But again, all that effort at European style and all that charisma in front of the camera can’t quite overcome the failings of a screen story that’s little more than a hodge-podge of the very spy movie plots that the film tries so hard to honor. Put a simpler way, the folks behind the camera in The Man from U.N.C.L.E. thought their concept and execution so clever that it could make a story built almost entirely from clichés feel fresh, vibrant, and fun, and it just isn’t. At the end of the day, it’s a film that can’t escape its conventionality, that you know exactly where things are going and where they’ll end up by the end. Perhaps that’s true of many mainstream films these days, particularly action films and thrillers, but the best ones of late, the ones that stand out and have audiences excitedly talking about them long after the credits have rolled, are ones where you may have an idea where things will end up by the end, but you have no idea how the film will get there once the bullets start flying and things get complicated.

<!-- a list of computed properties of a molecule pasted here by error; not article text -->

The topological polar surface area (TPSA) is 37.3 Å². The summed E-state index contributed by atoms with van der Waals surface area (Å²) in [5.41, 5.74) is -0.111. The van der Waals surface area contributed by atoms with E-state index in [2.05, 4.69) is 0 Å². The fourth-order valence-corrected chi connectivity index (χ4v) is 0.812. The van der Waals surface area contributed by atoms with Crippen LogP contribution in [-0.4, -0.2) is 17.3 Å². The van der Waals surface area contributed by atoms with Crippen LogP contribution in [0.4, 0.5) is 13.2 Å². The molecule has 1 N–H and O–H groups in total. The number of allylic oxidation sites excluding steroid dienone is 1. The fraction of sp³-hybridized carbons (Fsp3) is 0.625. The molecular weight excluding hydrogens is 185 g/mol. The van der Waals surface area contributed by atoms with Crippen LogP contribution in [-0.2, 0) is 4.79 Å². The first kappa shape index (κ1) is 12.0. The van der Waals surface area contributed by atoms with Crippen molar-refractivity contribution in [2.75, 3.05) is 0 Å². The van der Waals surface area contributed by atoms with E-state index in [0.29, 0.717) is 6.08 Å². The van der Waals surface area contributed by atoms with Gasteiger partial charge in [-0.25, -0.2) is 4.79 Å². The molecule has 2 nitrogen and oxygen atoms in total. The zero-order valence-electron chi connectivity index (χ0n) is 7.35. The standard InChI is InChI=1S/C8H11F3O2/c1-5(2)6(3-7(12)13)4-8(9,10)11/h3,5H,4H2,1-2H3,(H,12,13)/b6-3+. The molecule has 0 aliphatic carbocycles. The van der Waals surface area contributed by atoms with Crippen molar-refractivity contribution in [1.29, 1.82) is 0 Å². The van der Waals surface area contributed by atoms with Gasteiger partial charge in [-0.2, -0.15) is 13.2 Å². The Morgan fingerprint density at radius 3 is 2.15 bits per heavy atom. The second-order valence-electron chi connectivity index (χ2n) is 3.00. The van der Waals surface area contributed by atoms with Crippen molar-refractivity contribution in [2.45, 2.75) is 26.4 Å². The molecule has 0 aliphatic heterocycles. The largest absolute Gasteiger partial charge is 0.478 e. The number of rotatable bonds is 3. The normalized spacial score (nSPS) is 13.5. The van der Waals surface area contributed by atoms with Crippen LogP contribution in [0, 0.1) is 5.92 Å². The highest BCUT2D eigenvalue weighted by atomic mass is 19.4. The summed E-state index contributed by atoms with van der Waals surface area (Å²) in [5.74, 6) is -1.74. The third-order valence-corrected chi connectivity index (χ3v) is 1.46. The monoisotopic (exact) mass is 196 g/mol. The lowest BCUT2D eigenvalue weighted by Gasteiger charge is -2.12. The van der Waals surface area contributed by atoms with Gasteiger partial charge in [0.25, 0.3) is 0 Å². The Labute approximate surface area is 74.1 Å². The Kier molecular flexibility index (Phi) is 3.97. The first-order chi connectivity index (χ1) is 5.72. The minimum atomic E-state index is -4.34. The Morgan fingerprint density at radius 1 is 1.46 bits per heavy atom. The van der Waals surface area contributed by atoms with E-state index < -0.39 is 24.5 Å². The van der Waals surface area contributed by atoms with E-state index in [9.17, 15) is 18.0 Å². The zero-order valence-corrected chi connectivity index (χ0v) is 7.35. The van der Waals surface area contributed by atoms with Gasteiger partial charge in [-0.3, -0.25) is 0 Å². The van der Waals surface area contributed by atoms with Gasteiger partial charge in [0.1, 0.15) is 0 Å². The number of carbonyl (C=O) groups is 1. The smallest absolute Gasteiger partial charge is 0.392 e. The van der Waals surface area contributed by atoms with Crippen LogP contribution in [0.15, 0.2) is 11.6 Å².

Considering that Ritchie’s Sherlock Holmes and Sherlock Holmes: A Game of Shadows made their mark on the box office and on audiences in part by being so unconventional in its approach to its iconic source material, it’s a strange thing indeed to see him take on another iconic property and see it fall short because it’s “too conventional.” Suffice to say, this Man from U.N.C.L.E. probably won’t make even close to the kind of impression that the Holmes films did. Instead, it’s more likely to leave you thinking about how it could and should have been better.

The Man From U.N.C.L.E.
Starring Henry Cavill, Armie Hammer, Alicia Vikander, Elizabeth Debicki, with Jared Harris and Hugh Grant. Directed by Guy Ritchie.
Running Time: 116 minutes
Rated PG-13 for action violence, some suggestive content, and partial nudity.

Felix Albuerne
Felix Albuerne
One-time Blockbuster Video manager, textbook editor, trivia host, and community college English/Humanities teacher. Now a digital media producer, part-time film critic, amateur foodie, semi-retired beer snob, unabashed geek, and still very much a work in progress.